Only one writer I know in better than passing acquaintance owns a Kindle, but she received it as a gift. The price of a Kindle—$359—pays a little more than one-quarter of my rent in Boston. It also will buy about one hundred used paperbacks from Brattle Books on West Street, within sight of Tremont and Boston Common. Amazon wants us to know that $359 (or $489 for the one they want to sell to students) will buy “20% faster page turns” and a “paper-like display” so we can skim Baudrillard and Signs on a simulacrum. I understand the appeal: 1,500 books in a duffel tend to raise TSA eyebrows.

Amazon’s Kindle has become—or, Amazon has made it—one of the poster children for booksellers’ attempts to suggest digital publishing to readers. Google Book Search is another, and various other e-readers and ebook apps on smartphones broaden the ranks. While writers are readers, too, and the Kindle has won that side of a million readers over, Amazon sells the book, not the writing of it. The writing process remains unchanged, with a few exceptions (such as Peter V. Brett and his HP iPAQ 6515 smartphone). Creative Byline doesn’t help you much until you’ve already completed your manuscript, and only the very famous strike book deals without having written the book in question. Even self-publishing won’t write your book for you.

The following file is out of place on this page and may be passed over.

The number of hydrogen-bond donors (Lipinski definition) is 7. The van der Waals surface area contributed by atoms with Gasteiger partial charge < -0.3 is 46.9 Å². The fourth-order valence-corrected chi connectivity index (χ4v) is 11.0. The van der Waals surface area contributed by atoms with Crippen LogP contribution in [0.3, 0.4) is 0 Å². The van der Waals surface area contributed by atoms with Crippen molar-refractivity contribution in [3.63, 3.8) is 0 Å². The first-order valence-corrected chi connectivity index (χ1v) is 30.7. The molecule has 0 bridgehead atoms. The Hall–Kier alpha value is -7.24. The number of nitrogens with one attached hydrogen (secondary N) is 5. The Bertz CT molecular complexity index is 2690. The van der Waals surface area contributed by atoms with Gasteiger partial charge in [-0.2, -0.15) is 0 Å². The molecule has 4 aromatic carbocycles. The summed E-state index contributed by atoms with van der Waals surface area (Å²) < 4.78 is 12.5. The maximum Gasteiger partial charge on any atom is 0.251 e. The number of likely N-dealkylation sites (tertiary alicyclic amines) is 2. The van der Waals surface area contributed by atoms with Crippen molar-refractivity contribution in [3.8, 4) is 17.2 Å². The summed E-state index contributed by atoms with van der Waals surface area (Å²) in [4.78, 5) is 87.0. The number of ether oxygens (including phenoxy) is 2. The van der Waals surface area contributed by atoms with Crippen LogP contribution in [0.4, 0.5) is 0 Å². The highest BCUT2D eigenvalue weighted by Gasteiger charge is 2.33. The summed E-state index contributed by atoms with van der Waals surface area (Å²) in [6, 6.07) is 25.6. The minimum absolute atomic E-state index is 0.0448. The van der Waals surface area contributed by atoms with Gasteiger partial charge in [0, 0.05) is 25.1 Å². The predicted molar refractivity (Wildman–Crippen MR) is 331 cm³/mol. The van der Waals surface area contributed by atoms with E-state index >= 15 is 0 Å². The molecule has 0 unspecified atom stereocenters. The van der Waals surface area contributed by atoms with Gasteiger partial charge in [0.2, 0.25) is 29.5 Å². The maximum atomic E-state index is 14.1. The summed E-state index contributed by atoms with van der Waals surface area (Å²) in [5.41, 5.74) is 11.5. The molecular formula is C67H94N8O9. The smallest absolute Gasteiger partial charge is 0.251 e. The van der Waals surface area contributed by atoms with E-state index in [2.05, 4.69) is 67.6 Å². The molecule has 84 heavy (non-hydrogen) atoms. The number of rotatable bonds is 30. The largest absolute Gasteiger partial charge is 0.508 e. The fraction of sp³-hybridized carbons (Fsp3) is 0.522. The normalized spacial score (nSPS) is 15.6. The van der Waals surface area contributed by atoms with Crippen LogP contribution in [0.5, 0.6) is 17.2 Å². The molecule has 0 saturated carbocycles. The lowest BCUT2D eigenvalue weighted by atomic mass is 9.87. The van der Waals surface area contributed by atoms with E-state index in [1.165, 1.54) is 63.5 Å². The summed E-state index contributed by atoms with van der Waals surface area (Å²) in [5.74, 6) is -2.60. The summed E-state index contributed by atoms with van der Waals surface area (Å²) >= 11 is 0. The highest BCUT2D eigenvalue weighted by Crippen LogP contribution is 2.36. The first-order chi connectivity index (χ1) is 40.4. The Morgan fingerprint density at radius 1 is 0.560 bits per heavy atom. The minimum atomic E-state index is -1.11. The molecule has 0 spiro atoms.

So it seems writers’ responses to e-readers and digital publishing are those of consumers, businesspeople, or lawyers, and not those of artists. Artists have little of note to say on these matters, since no one has begun writing yet with anything other than the structures established during the era of print-only publishing in mind. Digital publishing only augments what already exists. (Serialized novels with special illustrations, for example, are nothing new.) Whether a publisher sells print and Kindle editions of a book, an agent or author submits query packages digitally, a writer decides to self-publish, or an online bookseller provides another way to read books, the manuscripts were typed or handwritten. This prosaic method of composition has proved resistant to evolution.